Since September, CheckFree has been moving its online financial services to its new Genesis system, which CheckFree has blamed for the problems.
If there's a beneficiary from CheckFree's woes, it's likely to be TransPoint, an online billing joint venture involving Microsoft, First Data Corporation, and Citibank. TransPoint will offer outsourced online billing services to banks, once it launches.
Earlier this month, TransPoint appointed Lewis Levin, former vice president of Microsoft's desktop finance division, as chief executive officer. But the slow-starting service has yet to open its doors, although its launch is expected in the next few months.
"TransPoint is so late that it's almost embarrassing," said Aviva Litan, who follows online billing for Gartner Group.
TransPoint declined to comment for this story.
The biggest danger for CheckFree will be comments like those from Wells Fargo Bank, which has about 150,000 customers that do online banking with Intuit's Quicken or Microsoft's Money software.
"We have customers who rely on the availability of these systems. This situation isn't acceptable for us," said Wells Fargo spokesman Wendy Grover. Wells Fargo has run an online billing trial with TransPoint but not with CheckFree.
"We continue to have strong confidence in CheckFree," said Integrion spokeswoman Emily Mendell. CheckFree provides bill-paying and other services to some Integrion banks.
"If this were to be something that happened over and over again, we would have an issue," said Mendell. "We really don't think the problem is a systematic problem. It's a one-time glitch."
Bank One online banking executives share that view.
"We've been working with CheckFree for nine or 10 years now, and our customers have been generally well-served," said bank spokeswoman Patricia Shafer. No more than 20 percent of its 330,000 online customers could potentially have been affected, she said. "We are certainly pleased that this is the first significant situation our customers have experienced."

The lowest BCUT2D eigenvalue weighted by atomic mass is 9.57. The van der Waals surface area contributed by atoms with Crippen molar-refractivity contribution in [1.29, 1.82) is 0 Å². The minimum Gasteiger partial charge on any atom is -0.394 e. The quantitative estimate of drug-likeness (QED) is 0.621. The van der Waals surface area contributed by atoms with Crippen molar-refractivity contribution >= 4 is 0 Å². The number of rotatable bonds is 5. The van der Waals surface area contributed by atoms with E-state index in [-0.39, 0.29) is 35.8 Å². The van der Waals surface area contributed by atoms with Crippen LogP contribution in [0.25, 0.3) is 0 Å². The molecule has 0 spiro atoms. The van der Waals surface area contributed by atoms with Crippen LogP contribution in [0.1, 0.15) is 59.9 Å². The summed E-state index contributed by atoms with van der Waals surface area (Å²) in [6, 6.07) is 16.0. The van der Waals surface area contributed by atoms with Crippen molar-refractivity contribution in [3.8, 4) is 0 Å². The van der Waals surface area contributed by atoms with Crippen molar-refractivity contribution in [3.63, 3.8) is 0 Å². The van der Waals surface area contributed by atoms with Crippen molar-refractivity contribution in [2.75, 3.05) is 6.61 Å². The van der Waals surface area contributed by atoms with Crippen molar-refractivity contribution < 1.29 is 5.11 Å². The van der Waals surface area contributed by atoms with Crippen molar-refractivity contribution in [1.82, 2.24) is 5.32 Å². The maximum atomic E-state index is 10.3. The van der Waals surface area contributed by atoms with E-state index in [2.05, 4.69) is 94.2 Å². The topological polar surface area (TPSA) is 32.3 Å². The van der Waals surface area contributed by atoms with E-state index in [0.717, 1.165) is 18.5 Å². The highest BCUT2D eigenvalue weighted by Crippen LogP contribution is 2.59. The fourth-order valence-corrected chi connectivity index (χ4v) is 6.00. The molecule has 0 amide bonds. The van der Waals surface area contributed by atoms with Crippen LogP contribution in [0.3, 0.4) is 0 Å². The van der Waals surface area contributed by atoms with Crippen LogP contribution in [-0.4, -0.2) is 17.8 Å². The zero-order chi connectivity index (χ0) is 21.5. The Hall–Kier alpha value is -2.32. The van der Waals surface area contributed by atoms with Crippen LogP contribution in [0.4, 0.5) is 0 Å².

Industry analysts say Checkfree's problems aren't likely to have a lasting effect on its competitive position because banks don't have many options if they want to outsource online bill-paying services.
"Where else are they going to go?" asked Scott Smith, an e-commerce analyst with Tera Group, noting that this is CheckFree's first extended outage. "Any bank or biller who understands the business knows there's a certain element of unreliability in it."
"It certainly doesn't help CheckFree's marketing, but I don't know that it's a critical factor that would kill any deal," Smith added.
Some consumers who use Intuit's Quicken or Microsoft Money personal finance software had trouble connecting to CheckFree's bill-paying service all week. The intermittent interruptions affected some customers of 21 banks that outsource their bill-paying service to CheckFree.
CheckFree spokesman Laurinda Wilson said the problems did not affect CheckFree's Web-based service, which is where most of the future action is expected in the online billing market.
Nonetheless, noted analyst Smith, the timing isn't great for CheckFree, which has been preparing for TransPoint's expected launch for months. CheckFree also is in a lawsuit with Intuit, a part-owner and partner, over who sells online billing services to Internet portals.
Gartner's Litan agrees: "It's going to get blown out of proportion because everybody's looking at it as an excuse to stomp on CheckFree because it has a virtual monopoly. They have 80 percent of bill payment and presentment.
"Confidence will be shaken, but it's not a major system crash. They're going through a major system migration, and this is the first glitch they've had," Litan added.